By Alina Dain Sharon/JNS.org
An Israeli diplomat indicated last week that the Jewish state and Turkey are continuing to make a concerted effort to rebuild a relationship that has been strained under Turkish President Recep Tayip Erdogan, despite the doubts cast on the stop-and-go reconciliation process by Turkish Prime Minister Ahmet Davutoğlu’s recent resignation. Policy experts, meanwhile, say that the misperception of Davutoğlu’s “moderate” tack means his resignation wasn’t a game-changer.
Israel’s consul general in Istanbul, Shai Cohen, affirmed that normalization talks between Israel and Turkey have seen “advanced momentum.”
“We hope the reconciliation process won’t be affected by the political shift in Turkey,” Cohen said, Reuters reported.
The two countries have been mired in a feud that originated with the 2010 Gaza flotilla incident, in which nine Turkish militants were killed in clashes after attacking Israeli commandos boarding a ship that was trying to breach the blockade on Gaza. But more recently, the Turkish government’s offering condolences to Israel after the March 2016 suicide bombing in Istanbul, in which three Israeli tourists were killed, was viewed as signaling a shift in Turkey’s outlook on the Jewish state. Additionally, Erdogan’s AKP political party expelled a low-level official, Irem Aktas, for tweeting that she “wished that the wounded Israeli tourists were dead.”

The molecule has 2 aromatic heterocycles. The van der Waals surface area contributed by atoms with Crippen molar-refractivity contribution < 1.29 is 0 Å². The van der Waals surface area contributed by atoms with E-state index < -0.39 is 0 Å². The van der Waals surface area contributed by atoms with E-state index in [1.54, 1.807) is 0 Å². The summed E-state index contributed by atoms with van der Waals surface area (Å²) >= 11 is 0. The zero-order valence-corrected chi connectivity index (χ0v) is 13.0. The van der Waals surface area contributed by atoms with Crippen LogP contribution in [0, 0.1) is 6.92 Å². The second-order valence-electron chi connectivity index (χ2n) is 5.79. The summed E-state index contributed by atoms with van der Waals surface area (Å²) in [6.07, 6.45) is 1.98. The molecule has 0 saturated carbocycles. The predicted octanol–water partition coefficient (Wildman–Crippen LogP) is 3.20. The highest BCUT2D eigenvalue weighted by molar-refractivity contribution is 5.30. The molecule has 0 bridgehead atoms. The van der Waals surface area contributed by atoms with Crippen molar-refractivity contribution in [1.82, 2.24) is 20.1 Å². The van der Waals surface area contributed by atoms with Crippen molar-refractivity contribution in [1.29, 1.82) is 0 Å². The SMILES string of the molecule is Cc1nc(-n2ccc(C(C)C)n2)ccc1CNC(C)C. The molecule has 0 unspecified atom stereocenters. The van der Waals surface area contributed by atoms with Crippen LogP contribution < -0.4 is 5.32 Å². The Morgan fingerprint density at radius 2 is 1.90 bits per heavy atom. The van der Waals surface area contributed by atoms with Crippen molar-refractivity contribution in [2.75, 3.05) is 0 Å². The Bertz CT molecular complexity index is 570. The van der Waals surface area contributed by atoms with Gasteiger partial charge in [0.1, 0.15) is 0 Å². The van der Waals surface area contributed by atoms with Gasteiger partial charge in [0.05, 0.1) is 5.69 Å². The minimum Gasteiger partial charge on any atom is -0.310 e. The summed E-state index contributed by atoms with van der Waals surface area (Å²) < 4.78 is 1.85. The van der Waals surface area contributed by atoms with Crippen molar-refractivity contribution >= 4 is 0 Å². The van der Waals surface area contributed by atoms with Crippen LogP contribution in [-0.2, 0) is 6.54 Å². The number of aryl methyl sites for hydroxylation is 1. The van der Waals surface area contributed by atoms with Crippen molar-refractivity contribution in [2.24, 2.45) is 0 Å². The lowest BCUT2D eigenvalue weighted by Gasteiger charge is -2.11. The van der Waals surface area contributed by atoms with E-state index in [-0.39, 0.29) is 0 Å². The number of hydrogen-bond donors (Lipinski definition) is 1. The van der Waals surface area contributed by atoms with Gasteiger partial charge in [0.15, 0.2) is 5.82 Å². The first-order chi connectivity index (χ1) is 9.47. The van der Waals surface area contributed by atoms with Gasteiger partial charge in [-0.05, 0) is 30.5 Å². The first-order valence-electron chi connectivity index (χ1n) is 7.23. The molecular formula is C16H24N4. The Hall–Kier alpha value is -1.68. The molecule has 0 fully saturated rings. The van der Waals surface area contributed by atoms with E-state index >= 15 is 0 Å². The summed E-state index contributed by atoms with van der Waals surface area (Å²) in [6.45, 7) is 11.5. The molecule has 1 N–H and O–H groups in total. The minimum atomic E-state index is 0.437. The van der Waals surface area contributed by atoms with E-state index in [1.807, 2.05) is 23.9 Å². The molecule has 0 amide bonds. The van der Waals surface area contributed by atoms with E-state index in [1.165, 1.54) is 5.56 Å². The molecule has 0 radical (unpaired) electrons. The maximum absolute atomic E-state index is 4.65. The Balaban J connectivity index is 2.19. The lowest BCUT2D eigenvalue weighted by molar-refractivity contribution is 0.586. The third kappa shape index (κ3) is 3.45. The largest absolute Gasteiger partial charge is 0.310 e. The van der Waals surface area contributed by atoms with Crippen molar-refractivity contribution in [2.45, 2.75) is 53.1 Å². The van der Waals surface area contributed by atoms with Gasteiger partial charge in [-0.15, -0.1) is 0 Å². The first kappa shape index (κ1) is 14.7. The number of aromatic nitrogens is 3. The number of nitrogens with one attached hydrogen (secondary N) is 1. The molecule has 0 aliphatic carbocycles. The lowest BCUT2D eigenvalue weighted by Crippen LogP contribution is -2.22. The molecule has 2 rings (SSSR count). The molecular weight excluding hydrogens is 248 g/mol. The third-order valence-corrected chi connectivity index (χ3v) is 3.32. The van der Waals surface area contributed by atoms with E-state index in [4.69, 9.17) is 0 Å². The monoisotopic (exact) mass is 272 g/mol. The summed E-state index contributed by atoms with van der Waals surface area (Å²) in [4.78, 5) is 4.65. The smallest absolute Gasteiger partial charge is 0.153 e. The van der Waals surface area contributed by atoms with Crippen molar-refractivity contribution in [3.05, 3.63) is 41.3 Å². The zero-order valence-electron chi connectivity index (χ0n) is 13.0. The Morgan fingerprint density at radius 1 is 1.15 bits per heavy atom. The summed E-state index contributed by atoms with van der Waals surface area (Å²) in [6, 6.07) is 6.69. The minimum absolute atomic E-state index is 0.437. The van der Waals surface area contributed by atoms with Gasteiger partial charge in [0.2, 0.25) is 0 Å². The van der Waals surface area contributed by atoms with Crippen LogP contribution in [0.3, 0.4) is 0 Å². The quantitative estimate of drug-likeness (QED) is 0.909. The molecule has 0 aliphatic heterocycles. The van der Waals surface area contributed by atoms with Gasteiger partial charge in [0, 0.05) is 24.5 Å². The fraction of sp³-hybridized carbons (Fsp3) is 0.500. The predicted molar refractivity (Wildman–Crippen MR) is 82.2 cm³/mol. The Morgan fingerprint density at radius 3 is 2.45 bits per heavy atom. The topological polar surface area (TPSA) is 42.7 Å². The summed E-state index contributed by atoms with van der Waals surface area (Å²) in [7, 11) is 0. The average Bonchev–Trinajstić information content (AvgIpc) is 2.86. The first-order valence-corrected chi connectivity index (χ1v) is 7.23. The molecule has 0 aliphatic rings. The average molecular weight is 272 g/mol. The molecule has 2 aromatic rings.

Yet after the announcement of the impending May 22 resignation of Davutoğlu—who the West views as a more moderate leader than Erdogan—questions arose about the future of the Turkish-Israeli reconciliation effort. Davutoğlu reportedly resigned because he opposes the presidential system that Erdogan wants to implement in order to consolidate his power in lieu of the current Turkish parliamentary system, among other reasons. Israel’s Cohen confirmed that the resumption of negotiations on normalization “will have to wait until the composition of the new Turkish government on May 22.”
Dr. Aykan Erdemir, a member of the Turkish Parliament from 2011-2015 and a senior fellow at the Foundation for Defense of Democracies (FDD) think tank, told JNS.org that the perception of Davutoğlu as a moderate is a misconception. In January 2015, Davutoğlu accused Israeli Prime Minister Benjamin Netanyahu of committing “crimes against humanity,” echoing Erdogan’s anti-Israel rhetoric at the time. In April 2016, Davutoğlu indicated that Turkey wouldn’t normalize relations with Israel until the Jewish state lifts the maritime blockade of Gaza.